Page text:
¼ cup radish leaves

1½ cups hulled pumpkin seeds, roasted

2 quarts chicken broth

3/4 cup dry-roasted peanuts

¼ cup sesame seeds, toasted

4 to 5 pounds chicken pieces, baked or poached

Radish slices and cilantro sprigs

In a large pot or Dutch oven, combine onion, tomatillos, chilies, garlic and 3 cups water.

Bring to a boil. Reduce heat, cover and simmer 20 minutes.

In food processor or blender, combine mixture with romaine, cilantro and radish leaves. Process to puree. Pour half of mixture into bowl and set aside. Add 1 cup pumpkin seeds and 2 cups broth to mixture remaining in processor and process until smooth. Return mixture to pot.

Return mixture in bowl to processor and add peanuts, sesame seeds and 2 cups broth. Process until smooth. Add to sauce in pot along with remaining broth. Bring to simmer then reduce heat to low and cook, stirring occasionally, until sauce thickens, about 20 minutes.

If sauce appears grainy, whirl in blender, working in batches, until smooth, then press through strainer. (Sauce can be made several days ahead. Reheat just before serving.) Ladle about 3/4 cup sauce onto each plate, then top with chicken pieces. Pour small amount of additional sauce in ribbon over chicken. Sprinkle with radish slices, remaining ½ cup pumpkin seeds and cilantro, if desired. Pass additional sauce at the table. Makes 6 to 8 servings.

Fresh corn tamale casseroles

In some regions of Mexico, tamales are wrapped in dried corn husks. In other areas, mainly in the south, they are enclosed in banana leaves. This recipe uses husks to line individual casseroles of fresh corn for added flavor and a nice presentation.

6 ears corn in husks

2 tablespoons butter

½ cup whipping cream

½ cup yellow cornmeal

½ teaspoon baking powder

Salt, white pepper


Remove husks from corn, reserving enough large leaves to line 6 individual (about 1¼ cup) ramekins, baking cups or souffle dishes. Cut kernels from corn. Place kernels in food processor, and pulse just to chop roughly or chop by hand.

In large skillet, melt butter over medium heat. Add corn along with any liquid, cream and cornmeal. Reduce heat to low and cook 10 minutes, stirring frequently. Stir in baking powder and season to taste with salt and pepper.

Line 6 ramekins or other ovenproof dishes with reserved corn husks, overlapping slightly and allowing ends to stick up over edges. Fill each dish with corn mixture. Gather extended ends of husks together and tie with a strip of cornhusk or kitchen twine.

Bake in 350-degree oven 20 minutes. Serve immediately. Let diners untie casseroles at the table and pass salsa. Makes 6 servings.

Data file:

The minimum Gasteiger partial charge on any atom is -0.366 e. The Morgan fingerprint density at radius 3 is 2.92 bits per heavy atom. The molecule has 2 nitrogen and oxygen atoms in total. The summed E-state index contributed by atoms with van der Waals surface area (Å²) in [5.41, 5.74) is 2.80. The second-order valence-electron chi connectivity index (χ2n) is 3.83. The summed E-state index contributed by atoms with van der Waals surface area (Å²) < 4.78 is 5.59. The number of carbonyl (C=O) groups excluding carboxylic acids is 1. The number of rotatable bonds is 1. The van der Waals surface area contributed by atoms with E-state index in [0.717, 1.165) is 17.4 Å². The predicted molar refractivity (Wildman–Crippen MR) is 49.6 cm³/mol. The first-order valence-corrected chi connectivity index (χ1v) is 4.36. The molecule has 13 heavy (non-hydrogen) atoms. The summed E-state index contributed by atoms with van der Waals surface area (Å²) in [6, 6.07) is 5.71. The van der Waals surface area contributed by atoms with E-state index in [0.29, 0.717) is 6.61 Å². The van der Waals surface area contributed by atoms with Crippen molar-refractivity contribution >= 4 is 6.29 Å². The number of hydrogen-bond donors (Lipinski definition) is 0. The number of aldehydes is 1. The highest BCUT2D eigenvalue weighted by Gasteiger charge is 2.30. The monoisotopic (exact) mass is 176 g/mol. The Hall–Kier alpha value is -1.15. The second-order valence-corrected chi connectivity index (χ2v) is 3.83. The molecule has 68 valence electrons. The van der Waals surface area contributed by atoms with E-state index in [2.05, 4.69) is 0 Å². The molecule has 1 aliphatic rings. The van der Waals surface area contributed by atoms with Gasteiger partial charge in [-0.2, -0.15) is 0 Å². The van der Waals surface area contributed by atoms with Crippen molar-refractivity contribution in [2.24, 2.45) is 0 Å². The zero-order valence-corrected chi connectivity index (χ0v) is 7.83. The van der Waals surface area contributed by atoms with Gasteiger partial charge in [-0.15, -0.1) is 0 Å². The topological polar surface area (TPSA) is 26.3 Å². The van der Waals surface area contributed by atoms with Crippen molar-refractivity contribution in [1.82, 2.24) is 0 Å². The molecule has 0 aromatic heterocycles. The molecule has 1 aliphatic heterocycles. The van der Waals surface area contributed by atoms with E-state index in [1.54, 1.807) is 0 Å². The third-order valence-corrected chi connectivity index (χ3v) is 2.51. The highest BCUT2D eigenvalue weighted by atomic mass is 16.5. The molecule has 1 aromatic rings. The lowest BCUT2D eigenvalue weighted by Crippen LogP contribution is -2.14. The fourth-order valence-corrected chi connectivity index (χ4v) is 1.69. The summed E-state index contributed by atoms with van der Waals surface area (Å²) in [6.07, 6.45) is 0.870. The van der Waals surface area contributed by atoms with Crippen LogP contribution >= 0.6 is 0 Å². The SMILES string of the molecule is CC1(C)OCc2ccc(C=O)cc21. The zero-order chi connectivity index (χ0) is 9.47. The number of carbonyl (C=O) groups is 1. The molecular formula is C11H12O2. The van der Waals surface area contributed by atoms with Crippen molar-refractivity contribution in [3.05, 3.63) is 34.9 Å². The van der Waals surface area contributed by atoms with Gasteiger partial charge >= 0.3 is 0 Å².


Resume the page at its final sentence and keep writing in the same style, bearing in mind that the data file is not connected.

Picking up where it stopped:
Pan de muerto (Day of the Dead bread)

This traditional bread makes a good centerpiece for the table. It can then be served as dessert or sliced and toasted for breakfast the next morning. Serve it with frothy cups of Mexican chocolate. Many ethnic sections of grocery stores carry the gritty chocolate discs used to make this delicious hot beverage.

1 package dry yeast

½ cup sugar

½ cup butter, softened

1 teaspoon salt

1 tablespoon grated orange peel

½ teaspoon crushed anise seeds

1 cup hot milk

3 eggs, beaten

5 cups flour, plus additional for kneading

1 egg yolk

Coarse or colored sugar

In small bowl, dissolve yeast in ½ cup warm water. Add pinch of sugar. Set aside to soften.

In large bowl, combine remaining sugar, butter, salt, orange peel, anise seeds and hot milk. Stir in eggs and yeast mixture.

Gradually add flour to make a stiff dough. Turn dough out onto floured surface and knead until smooth and elastic, about 10 minutes, adding more flour as needed.

Place dough in oiled bowl, turning to coat all over. Cover with clean towel and let rise in a warm place until doubled, about 1 hour. Punch dough down and turn out onto floured surface.

Cut dough in half. Pinch one golf-ball-size piece from each half and set aside. Shape large pieces into smooth round loaves. Place each on greased baking sheet. Divide the two small pieces into thirds and roll into knobby bone shapes about 8 inches long. Or pinch off small pieces and shape into teardrops. Beat egg yolk with 1 teaspoon water.

Brush undersides of bones and tears with glaze and attach to loaves. Cover with clean towels and let rise in warm place until doubled, about 45 minutes. Brush entire loaves with more glaze; sprinkle with sugar. Bake at 350 degrees about 30 minutes or until deep golden. Cool on racks. Makes 2 loaves.

Calabaza en tacha(candied pumpkin)

Pumpkin cooked in cinnamon-infused syrup is a typical sweet placed on altars as an offering to the dead. Originally sweetened with honey or the sap of the maguey plant, today it is made with the Mexican sugar piloncillo, but dark brown sugar can be substituted. I like to leave the skin on the pumpkin, but you can peel it if you prefer.

1 pound piloncillo or dark brown sugar (see note)

Juice of 1 orange

3 cinnamon sticks

1 (2- to 2½-pound) pumpkin, about ½ pumpkin, seeded and cut into 2-inch pieces

In large saucepan, combine piloncillo, orange juice, cinnamon and 2 cups water. Bring to a boil. Add pumpkin pieces. Reduce heat to low, cover and simmer 2 hours. Uncover and return to boil. Boil until syrup is reduced and slightly thick, about 15 minutes. Serve chilled or at room temperature. Makes 6 to 8 servings.

Note: Piloncillo, compressed cones of Mexican brown sugar, is available in well-stocked Hispanic sections of many supermarkets.